Continuing through September 25, 2022
With more than 350 works of art spanning six decades, “Subversion and Spectacle” reflects Clark V. Fox’s ongoing critical perspective on consumer culture, politics, and American identity. Part Native American of Cherokee and Powhatan descent, Fox views American culture effectively as an outsider. Consequently, he does not depict historical figures like George Washington and Abraham Lincoln as heroes. Nor, for that matter, is the advertising icon, Mr. Peanut, who is a constant presence in his work.
One entire gallery is dedicated to Mr. Peanut, the mascot of Planters, a well-established American company. The familiar image of the anthropomorphic peanut with top hat, cane, white gloves and spats dates to the early 20th century. Fox has been using Mr. Peanut as a vehicle for ironic comments on consumer culture and capitalism since the 1970s. He surrounds the familiar peanut with dollar signs, skulls, images of President Washington and Chairman Mao, Native Americans, Chinese characters, and even an X-rated French phrase. According to the artist, “My Mr. Peanut paintings capture my disdain for war and the warmongering, profiting capitalists whose business profits from the death of the innocents.” After half a century, any painting that includes Mr. Peanut automatically references Fox’s disapproval of consumer culture and advertising.
Also included in the exhibition is an art car and six small abstract paintings representing Fox’s participation in the Washington Color School of Painting while studying for his BFA at the Corcoran School of Art. It was there he met James Harithas, founding director of the Station Museum and at that time director of the Corcoran Gallery of Art. Before that, Fox studied with a Japanese art master, spent one year at Pratt Institute, and even did part-time stints at Warhol’s Factory, which is reflected in the strain of Pop Art style in his work.
One wall holds a large arrangement of 24 George Washington portraits ranging from 1972 to 2012. The largest one, “Gigantic George,” is painted in what Fox refers to as his “divisionism” style, a version of pointillism he began using in the early 1970s. Another grouping in the show of “38 Lincolns” focuses attention on a broken treaty between the U.S. and the Dakota Nation. The 38 portraits represent the 38 Native Americans who were hung in 1862 after being convicted of raiding settlements in Minnesota when the U.S. fell behind in its payments to the tribe. President Lincoln declined to commute their sentences.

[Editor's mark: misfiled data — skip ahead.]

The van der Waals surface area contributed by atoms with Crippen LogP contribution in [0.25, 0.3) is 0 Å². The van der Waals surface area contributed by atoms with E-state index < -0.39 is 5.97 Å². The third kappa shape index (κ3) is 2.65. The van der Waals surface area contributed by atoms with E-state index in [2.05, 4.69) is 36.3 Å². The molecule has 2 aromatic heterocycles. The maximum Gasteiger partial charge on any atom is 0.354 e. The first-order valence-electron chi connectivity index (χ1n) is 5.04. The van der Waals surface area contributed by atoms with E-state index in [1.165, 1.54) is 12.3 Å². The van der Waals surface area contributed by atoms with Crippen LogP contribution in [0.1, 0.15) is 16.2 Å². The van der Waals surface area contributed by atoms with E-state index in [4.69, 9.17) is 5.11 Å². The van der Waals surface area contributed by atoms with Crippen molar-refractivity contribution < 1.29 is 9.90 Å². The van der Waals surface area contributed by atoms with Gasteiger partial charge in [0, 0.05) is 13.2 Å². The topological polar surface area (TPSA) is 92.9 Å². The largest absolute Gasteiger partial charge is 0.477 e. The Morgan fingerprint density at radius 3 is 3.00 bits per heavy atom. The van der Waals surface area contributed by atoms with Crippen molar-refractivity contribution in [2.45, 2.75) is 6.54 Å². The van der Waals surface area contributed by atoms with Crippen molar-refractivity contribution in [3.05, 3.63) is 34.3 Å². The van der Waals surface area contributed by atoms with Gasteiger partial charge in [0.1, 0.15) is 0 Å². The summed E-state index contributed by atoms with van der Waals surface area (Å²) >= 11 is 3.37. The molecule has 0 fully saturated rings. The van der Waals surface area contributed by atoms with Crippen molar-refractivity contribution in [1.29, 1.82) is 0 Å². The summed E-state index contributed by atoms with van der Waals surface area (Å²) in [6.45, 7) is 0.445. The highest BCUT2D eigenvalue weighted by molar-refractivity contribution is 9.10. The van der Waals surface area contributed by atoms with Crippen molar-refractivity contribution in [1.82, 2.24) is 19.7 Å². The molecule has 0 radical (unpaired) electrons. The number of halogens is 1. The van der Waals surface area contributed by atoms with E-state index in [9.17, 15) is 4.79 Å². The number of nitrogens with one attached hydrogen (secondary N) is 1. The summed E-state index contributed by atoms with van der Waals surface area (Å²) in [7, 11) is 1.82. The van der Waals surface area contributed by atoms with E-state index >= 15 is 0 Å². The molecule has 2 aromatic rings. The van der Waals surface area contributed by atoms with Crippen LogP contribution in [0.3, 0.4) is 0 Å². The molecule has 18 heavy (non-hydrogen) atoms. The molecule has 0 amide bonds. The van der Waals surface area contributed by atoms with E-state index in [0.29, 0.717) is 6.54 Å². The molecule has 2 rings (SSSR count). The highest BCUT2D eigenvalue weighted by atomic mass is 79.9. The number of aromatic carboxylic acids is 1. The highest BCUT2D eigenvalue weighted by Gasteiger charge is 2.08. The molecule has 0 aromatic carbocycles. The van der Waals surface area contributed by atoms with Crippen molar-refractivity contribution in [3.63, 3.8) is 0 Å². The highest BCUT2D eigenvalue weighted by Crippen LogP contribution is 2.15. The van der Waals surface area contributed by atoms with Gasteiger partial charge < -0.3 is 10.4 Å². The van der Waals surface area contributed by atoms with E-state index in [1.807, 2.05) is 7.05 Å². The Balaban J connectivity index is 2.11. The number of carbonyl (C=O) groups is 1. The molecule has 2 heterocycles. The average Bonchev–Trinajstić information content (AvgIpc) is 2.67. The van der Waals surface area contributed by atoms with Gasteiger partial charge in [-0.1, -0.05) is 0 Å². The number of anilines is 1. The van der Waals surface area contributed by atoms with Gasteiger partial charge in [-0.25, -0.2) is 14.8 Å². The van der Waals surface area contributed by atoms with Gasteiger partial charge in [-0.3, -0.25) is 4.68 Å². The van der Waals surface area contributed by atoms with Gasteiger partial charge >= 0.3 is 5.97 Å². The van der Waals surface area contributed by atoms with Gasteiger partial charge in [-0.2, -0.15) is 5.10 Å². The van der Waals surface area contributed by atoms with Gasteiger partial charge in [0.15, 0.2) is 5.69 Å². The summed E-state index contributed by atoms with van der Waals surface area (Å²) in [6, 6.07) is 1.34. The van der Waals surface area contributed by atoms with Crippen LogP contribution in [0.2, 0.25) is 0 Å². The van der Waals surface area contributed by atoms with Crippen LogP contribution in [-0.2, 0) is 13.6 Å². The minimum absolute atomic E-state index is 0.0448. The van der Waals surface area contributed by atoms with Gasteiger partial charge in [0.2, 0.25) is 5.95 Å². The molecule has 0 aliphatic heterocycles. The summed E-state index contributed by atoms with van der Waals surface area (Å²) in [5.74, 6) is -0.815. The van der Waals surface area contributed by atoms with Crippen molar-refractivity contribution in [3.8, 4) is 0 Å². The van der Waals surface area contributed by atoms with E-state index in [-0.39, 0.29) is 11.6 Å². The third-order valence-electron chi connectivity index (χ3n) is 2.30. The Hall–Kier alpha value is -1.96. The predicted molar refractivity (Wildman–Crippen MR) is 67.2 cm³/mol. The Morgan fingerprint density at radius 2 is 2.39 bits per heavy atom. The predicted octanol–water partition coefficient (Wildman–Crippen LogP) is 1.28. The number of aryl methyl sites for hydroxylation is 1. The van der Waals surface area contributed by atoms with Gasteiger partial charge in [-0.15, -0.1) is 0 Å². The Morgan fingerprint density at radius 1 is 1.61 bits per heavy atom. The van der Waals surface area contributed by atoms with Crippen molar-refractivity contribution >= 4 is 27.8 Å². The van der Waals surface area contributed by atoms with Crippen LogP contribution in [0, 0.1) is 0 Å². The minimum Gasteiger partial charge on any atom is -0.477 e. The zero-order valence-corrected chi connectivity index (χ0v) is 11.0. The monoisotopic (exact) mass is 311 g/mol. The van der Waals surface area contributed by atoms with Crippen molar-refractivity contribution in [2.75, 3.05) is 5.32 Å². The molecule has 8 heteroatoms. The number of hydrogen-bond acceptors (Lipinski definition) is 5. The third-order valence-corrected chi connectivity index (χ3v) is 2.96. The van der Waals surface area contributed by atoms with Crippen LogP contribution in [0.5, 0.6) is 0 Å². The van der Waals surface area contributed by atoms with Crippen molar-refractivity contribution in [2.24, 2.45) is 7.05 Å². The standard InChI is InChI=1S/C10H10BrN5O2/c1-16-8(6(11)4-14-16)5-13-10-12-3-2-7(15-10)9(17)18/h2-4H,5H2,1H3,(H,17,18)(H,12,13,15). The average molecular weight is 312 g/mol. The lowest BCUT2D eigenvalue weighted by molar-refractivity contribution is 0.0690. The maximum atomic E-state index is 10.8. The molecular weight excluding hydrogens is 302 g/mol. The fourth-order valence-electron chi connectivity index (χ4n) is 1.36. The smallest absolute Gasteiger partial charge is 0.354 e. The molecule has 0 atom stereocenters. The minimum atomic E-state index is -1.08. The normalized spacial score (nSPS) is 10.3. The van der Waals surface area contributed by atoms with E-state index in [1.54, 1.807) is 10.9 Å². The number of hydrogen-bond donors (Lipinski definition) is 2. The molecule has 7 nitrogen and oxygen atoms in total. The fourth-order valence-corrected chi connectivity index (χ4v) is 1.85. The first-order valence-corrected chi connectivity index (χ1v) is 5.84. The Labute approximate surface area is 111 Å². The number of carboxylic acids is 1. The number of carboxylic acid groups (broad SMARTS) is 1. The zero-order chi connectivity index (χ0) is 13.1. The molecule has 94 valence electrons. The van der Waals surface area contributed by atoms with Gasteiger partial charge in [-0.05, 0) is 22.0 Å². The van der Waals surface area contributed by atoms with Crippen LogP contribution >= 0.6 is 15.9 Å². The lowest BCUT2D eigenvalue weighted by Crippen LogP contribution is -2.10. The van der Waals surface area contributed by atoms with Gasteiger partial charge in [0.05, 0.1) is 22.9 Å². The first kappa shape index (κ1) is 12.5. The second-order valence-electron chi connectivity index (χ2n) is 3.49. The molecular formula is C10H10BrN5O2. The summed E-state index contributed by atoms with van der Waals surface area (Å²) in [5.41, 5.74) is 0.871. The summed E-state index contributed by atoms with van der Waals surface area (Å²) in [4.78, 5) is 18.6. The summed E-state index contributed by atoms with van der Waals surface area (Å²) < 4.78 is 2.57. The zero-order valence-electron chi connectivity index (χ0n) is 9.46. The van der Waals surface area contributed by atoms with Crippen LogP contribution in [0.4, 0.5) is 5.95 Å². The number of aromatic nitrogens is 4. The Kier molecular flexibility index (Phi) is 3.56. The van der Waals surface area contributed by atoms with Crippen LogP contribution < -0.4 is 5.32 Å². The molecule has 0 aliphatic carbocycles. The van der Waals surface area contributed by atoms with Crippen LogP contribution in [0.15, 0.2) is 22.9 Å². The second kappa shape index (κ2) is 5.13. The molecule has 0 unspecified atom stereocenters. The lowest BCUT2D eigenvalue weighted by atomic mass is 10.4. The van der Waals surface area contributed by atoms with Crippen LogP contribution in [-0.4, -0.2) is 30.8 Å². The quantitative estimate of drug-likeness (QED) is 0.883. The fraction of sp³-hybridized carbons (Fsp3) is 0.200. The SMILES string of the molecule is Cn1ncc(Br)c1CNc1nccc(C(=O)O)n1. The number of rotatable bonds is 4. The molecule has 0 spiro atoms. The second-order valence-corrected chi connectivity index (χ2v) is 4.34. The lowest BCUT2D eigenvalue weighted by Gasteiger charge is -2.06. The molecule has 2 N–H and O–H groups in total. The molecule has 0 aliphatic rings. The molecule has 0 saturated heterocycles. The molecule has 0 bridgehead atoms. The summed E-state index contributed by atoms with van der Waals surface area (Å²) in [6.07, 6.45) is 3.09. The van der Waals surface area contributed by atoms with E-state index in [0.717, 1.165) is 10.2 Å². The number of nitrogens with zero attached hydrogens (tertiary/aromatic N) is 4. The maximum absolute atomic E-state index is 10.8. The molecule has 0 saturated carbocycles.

The large end wall of the museum is hung salon style with dozens of still lifes of single oranges titled “NAFTA Oranges.” Fox began painting oranges after the NAFTA (North American Free Trade Agreement, which included the U.S., Mexico, and Canada) treaty went into effect in 1994. According to the artist, it is a “tribute to the working-class peoples of Mexico.” The very first oranges he painted were those purchased on the side of the road from a Mexican national. Opposite the oranges are portraits of presidents Barak Obama and George W. Bush, Mexican president Benito Juarez, Chief Joseph, and Chief Red Cloud. The Native American images appearing throughout the show signify Fox’s belief that democracy does not exist in the U.S., and major social, economic, and political reforms are long overdue.
Another series included here are paintings of windows that Fox started in the 1970s. He has since created hundreds of window paintings from locations in Washington D.C., New York City, Los Angeles, and Paris. There are half a dozen early examples, as well as four freestanding, two-sided constructions that are essentially windows tagged with political messages. Also at that time, while living between Paris and New York, Fox became involved with Mail Art through his friendship with Ray Johnson. Examples of his early mail art are included in the show.
This extensive survey conveys the various identities, artistic styles, and influences on Fox in a lifetime spent expressing his critical feelings toward corrupt politicians and corporate greed and ruthlessness. He continues to use his artistic influence to advocate the cause of justice and equality for all.